From Digital Divide to Digital Justice in the Global South: Conceptualising Adverse Digital Incorporation

by   Richard Heeks, et al.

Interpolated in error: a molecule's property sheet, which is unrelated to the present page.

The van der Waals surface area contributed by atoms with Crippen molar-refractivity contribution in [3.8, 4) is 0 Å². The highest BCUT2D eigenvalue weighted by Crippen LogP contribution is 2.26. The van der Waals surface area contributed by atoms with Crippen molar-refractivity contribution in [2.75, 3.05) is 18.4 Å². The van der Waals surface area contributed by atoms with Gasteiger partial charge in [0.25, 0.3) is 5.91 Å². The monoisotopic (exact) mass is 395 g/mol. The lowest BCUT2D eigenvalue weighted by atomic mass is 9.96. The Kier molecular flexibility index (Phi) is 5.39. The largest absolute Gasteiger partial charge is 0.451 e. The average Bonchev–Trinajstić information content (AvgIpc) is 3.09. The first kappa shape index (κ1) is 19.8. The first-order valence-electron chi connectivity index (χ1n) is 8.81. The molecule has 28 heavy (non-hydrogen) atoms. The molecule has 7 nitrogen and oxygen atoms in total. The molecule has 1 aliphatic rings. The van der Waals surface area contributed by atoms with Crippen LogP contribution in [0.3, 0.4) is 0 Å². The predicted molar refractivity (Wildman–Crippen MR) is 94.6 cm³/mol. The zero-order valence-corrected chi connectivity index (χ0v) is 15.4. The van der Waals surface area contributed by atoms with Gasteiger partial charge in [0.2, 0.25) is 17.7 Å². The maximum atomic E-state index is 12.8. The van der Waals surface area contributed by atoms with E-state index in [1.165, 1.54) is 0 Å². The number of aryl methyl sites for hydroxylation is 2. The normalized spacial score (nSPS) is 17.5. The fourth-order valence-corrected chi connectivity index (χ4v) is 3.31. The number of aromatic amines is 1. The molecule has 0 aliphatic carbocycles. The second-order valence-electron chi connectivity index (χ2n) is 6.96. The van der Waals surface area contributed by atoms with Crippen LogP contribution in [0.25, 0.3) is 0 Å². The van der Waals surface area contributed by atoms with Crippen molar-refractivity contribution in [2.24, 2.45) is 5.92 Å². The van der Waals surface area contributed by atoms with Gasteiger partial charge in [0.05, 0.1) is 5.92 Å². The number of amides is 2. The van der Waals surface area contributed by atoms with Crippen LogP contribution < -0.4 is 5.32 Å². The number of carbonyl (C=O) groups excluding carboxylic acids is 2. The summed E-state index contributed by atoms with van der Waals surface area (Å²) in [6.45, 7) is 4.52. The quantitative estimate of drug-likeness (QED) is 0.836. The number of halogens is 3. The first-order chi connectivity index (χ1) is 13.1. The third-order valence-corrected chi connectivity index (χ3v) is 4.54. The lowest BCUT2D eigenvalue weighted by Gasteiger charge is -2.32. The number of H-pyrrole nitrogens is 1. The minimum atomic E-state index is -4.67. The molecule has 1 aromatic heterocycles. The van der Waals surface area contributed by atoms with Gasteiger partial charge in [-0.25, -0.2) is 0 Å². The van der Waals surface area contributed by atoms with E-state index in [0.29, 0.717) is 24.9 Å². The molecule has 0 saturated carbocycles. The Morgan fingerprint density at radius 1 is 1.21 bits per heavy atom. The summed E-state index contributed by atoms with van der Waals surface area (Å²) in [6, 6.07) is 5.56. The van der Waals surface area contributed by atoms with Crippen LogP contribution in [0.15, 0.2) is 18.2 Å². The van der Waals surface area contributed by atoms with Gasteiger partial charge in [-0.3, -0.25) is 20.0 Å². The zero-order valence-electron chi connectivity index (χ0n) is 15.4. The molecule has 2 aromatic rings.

The connection between digital and inequality has traditionally been understood in terms of the digital divide or of forms of digital inequality whose core conceptualisation is exclusion. This paper argues that, as the global South moves into a digital development paradigm of growing breadth and depth of digital engagement, an exclusion worldview is no longer sufficient. Drawing from ideas in the development studies literature on chronic poverty, the paper argues the need for a new concept: "adverse digital incorporation", meaning inclusion in a digital system that enables a more-advantaged group to extract disproportionate value from the work or resources of another, less-advantaged group. This explains why inequality persists - even grows - in a digital development paradigm. To help ground future research and practice on this issue, the paper inductively builds a conceptual model of adverse digital incorporation with three main component sets: the processes, the drivers, and the causes of adverse digital incorporation. The paper concludes with thoughts on a future research and practice agenda that seeks to deliver digital justice in the global South: a necessary reconfiguration of the broader components of power that currently shape the inclusionary connection between digital and inequality.


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